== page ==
Change of Perspective

Musings on Writing, Reading, and Life Narratives

Fiction writers and literary critics speak of point of view. Social scientists are more likely to discuss perspective. But both of these terms refer to essentially the same construct: the consciousness behind the perception and narration of experience. Each individual’s point of view is unique, and point of view shapes the stories people tell to themselves and to others about themselves and their relationships with their environment. The same event narrated from two different perspectives will produce two different stories.

A change of perspective can expand our perception and reframe our thinking about our experiences. We can all benefit from an occasional change of perspective.

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Sunday, October 19, 2008

Sunday Summary

A Boy's Life
This long article in The Atlantic treats the difficult subject of transgender children: children, some as young as 3 or 4, who want to be the gender opposite from their physiology. Should parents treat their young children as members of the other gender, or should they seek treatment to help their children adjust to the gender that matches their biological sex? The existence of such transgender children raises the age-old questions of nature vs. nurture: Are transgender children born that way or made that way? Is gender a biological given or a social construction?

Writer Hanna Rosin has done extensive research into this complex topic and does a good job of presenting both sides of the issue. Her presentation of the stories of several children, and their parents, who have experienced transgenderism gives her article an air of poignant reality.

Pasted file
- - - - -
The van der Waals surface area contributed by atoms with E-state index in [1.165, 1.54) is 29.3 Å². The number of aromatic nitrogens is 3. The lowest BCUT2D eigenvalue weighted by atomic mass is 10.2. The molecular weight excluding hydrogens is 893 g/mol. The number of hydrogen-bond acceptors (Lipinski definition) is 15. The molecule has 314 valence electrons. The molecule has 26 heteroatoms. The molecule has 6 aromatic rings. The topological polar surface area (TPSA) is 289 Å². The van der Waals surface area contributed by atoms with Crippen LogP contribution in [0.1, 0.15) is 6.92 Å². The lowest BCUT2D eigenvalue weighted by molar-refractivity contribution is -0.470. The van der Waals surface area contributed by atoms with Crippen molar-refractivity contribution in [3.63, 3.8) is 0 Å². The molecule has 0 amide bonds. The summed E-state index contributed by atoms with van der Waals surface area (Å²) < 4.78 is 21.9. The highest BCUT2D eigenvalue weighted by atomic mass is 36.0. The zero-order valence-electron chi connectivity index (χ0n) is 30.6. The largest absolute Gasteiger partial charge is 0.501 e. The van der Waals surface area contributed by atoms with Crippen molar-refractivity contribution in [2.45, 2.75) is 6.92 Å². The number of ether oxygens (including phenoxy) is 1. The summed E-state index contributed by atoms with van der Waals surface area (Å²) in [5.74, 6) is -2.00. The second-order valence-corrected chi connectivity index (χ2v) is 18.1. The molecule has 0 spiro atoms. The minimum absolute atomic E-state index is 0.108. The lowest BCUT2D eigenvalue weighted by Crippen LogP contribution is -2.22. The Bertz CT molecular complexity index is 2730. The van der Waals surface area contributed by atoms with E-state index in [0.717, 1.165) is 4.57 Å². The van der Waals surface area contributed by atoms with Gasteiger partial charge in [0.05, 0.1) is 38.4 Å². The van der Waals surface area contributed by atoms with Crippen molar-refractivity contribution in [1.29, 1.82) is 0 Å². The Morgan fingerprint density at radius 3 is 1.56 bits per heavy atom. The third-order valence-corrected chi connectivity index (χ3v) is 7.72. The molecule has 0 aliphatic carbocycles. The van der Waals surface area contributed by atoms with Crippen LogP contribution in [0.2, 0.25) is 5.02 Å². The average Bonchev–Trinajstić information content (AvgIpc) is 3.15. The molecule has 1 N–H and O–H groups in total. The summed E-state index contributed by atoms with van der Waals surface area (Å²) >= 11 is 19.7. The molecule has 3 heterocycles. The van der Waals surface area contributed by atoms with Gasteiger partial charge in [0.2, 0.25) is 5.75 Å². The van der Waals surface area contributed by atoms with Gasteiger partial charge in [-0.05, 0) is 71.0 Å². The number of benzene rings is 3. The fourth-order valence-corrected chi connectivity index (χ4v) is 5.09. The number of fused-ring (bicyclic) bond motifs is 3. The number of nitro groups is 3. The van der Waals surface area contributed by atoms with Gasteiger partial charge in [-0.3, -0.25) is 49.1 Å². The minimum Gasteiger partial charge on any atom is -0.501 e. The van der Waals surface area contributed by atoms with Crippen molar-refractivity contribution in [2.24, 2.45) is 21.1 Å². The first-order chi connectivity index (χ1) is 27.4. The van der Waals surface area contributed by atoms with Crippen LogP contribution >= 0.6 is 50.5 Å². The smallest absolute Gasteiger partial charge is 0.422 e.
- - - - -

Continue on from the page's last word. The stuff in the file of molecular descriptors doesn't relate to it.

Think You're Multitasking? Think Again
Don't believe the multitasking hype, scientists say. New research shows that we humans aren't as good as we think we are at doing several things at once. But it also highlights a human skill that gave us an evolutionary edge.

Multitasking Teens May Be Muddling Their Brains
Doing several things at once can feel so productive. But scientists say switching rapidly between tasks can actually slow us down.

Even though modern technology allows people to perform more tasks at the same time, juggling tasks can make our brains lose connections to important information. Which means, in the end, it takes longer because we have to remind our brains what we were working on.

The Ties That Bind
In this New York Times blog Allison Arieff considers what kind of legacy our dependence on technology will leave for our children.

First Person Plural
In this article in The Atlantic Paul Bloom looks at the definition of happy:
Many researchers now believe, to varying degrees, that each of us is a community of competing selves, with the happiness of one often causing the misery of another. This theory might explain certain puzzles of everyday life, such as why addictions and compulsions are so hard to shake off, and why we insist on spending so much of our lives in worlds­—like TV shows and novels and virtual-reality experiences—that don’t actually exist. And it provides a useful framework for thinking about the increasingly popular position that people would be better off if governments and businesses helped them inhibit certain gut feelings and emotional reactions.

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